The earliest mountings for a Lewis gun on the top wing of a light scout aircraft were fixed, and either the inaccessibility of the breech was accepted, or drums were changed by the pilot standing up (in some cases having to stand on his seat) to reach the gun. A hinged arrangement, permitting the breech to be swung back and down into a position where the pilot could change drums while in his seat was preferable, and several versions of such mountings enabled the Lewis (or Hotchkiss) guns of the French Nieuport 11 fighters to tackle the German Fokker Eindeckers in early 1916. Typically, two hinges were fitted to a pillar type support for the breech of the gun. With the gun hinged back, the empty drum could be removed by being pulled back, rather than having to be lifted off the gun, while the second hinge brought the Lewis gun breech down into the cockpit. Various arrangements of metal springs or bungee cord assisted the pilot to return the gun to its firing position. Wing mounted Lewis guns were a stop-gap in French squadrons, to be replaced as soon as possible with synchronised Vickers guns. British airmen, on the other hand, had various reasons for retaining the wing-mounted Lewis guns of their Nieuports.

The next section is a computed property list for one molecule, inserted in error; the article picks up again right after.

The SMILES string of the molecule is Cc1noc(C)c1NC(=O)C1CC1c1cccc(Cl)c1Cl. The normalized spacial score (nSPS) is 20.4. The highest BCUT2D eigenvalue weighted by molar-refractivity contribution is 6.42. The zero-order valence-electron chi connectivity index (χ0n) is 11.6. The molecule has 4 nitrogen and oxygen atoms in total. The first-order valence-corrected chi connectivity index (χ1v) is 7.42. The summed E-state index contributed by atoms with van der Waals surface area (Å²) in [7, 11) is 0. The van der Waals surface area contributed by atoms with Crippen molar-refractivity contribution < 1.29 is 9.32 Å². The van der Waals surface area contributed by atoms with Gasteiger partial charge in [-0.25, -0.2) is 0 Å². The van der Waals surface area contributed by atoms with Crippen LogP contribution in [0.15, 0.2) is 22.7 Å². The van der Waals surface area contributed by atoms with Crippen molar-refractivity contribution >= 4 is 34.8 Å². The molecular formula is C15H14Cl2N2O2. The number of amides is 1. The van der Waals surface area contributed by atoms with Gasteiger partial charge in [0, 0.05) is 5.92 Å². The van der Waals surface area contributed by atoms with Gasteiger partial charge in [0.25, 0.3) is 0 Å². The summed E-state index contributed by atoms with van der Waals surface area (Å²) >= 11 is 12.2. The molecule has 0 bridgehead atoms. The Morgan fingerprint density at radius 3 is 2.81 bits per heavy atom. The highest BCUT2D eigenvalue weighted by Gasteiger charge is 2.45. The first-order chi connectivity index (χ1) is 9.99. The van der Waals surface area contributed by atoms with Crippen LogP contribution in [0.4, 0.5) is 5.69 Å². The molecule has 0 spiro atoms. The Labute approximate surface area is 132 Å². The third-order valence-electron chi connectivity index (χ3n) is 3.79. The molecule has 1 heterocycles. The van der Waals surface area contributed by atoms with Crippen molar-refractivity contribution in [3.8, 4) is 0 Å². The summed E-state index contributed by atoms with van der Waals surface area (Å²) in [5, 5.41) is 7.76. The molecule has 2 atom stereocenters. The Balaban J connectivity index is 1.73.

On Nieuport fightersEdit
In early 1916 Sergeant Foster of 11 Squadron RFC improved the French hinged mounting for the upper wing Lewis gun on a Nieuport 11 or 16, by replacing the awkward double hinge of the French mount with a quadrant shaped I-beam rail. This rail became the feature of all later "Foster" mountings, and enabled the breech of the gun to slide back and down in one movement, bringing the breech conveniently in front of the pilot, and making it much easier to change ammunition drums or to clear stoppages.